Rescue Divers in Bangladesh
Rescue Divers in Bangladesh Reuters

At least 32 people drowned Tuesday in a ferry sinking in Bangladesh with officials expressing concerned scores of bodies remain inside the vessel.

Rescue workers began removing the dead from the double-decker Shariatpur 1 ferry, which collided with an oil barge in the Meghna river – southeast of the capital Dhaka.

"Divers have recovered 32 dead bodies from the sunken vessel including at least five women and two children," local deputy police chief Tariqul Islam told AFP at the scene.

"One diver pulled out the dead body of a woman cradling her dead daughter to her chest," he said.

The rescue operation continued into the night as emergency teams, working under the glare of floodlights, struggled to raise the ferry and bring it to the river bank.

"We tried to drag it up but it was too heavy to move as it had a cargo of hundreds of sacks of chilli on board as well as passengers," Gulzar Hossain, the navy commander heading rescue operations, told AFP.

"Another rescue vessel is expected to join us in a couple of hours. The ferry was tilted on its side and we fear a lot of dead bodies are stuck inside," he said.

About 200 passengers were thought to be on the ferry, but a precise number was unavailable as many travellers buy their tickets after they board.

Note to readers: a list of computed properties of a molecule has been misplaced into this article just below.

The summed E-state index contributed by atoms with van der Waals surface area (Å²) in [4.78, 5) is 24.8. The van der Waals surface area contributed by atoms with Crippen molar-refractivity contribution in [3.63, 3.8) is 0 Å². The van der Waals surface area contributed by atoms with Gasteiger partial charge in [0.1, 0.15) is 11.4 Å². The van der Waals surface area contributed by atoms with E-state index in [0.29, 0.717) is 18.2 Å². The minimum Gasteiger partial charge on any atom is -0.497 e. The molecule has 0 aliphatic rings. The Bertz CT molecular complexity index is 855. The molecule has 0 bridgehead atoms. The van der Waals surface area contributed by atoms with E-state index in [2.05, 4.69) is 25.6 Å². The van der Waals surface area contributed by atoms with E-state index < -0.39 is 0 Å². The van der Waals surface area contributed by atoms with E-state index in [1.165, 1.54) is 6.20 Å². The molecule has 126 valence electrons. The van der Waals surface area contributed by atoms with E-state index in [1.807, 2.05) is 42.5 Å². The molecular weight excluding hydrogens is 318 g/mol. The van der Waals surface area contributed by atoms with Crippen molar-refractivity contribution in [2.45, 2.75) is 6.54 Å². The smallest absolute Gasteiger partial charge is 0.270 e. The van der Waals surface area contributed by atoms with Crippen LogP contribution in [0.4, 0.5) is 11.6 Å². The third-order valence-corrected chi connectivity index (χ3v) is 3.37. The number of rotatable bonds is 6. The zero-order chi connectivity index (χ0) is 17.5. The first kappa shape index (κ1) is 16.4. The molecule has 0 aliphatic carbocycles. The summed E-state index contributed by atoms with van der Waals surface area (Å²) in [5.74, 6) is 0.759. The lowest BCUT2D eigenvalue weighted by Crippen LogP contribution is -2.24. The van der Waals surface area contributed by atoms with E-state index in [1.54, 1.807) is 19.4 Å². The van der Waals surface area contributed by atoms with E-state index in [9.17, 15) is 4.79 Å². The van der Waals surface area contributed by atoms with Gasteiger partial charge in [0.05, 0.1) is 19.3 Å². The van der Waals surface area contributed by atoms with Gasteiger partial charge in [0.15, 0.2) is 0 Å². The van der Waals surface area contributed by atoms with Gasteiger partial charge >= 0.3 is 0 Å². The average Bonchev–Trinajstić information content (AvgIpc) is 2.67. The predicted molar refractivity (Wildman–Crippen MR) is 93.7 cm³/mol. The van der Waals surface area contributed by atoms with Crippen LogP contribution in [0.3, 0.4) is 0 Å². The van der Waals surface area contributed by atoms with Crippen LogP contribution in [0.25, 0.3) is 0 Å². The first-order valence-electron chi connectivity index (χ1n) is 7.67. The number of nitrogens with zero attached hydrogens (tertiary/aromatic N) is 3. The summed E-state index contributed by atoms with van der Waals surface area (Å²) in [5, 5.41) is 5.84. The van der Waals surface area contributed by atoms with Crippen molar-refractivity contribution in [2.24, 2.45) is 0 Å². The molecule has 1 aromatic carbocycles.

Police said that about 35 passengers had been rescued by another passing ferry, the MV Mitali, soon after Tuesday's accident at about 2:30 am local time.

The Mitali's captain told the ATN Bangla TV channel: "We stopped our vessel after hearing the cry of 'Save us, save us'."

Other rescued passengers told reporters the Dhaka-bound ferry was weighed down with cargo and badly overcrowded after three days of route cancellations.

Bangladesh, a densely-populated and poverty-stricken country of 150 million people, is set on a delta of rivers that empty into the Bay of Bengal and boats comprise the main form of travel.

Naval officials say more than 95 per cent of Bangladesh's hundreds of thousands of small and medium-sized boats do not meet minimum safety regulations.

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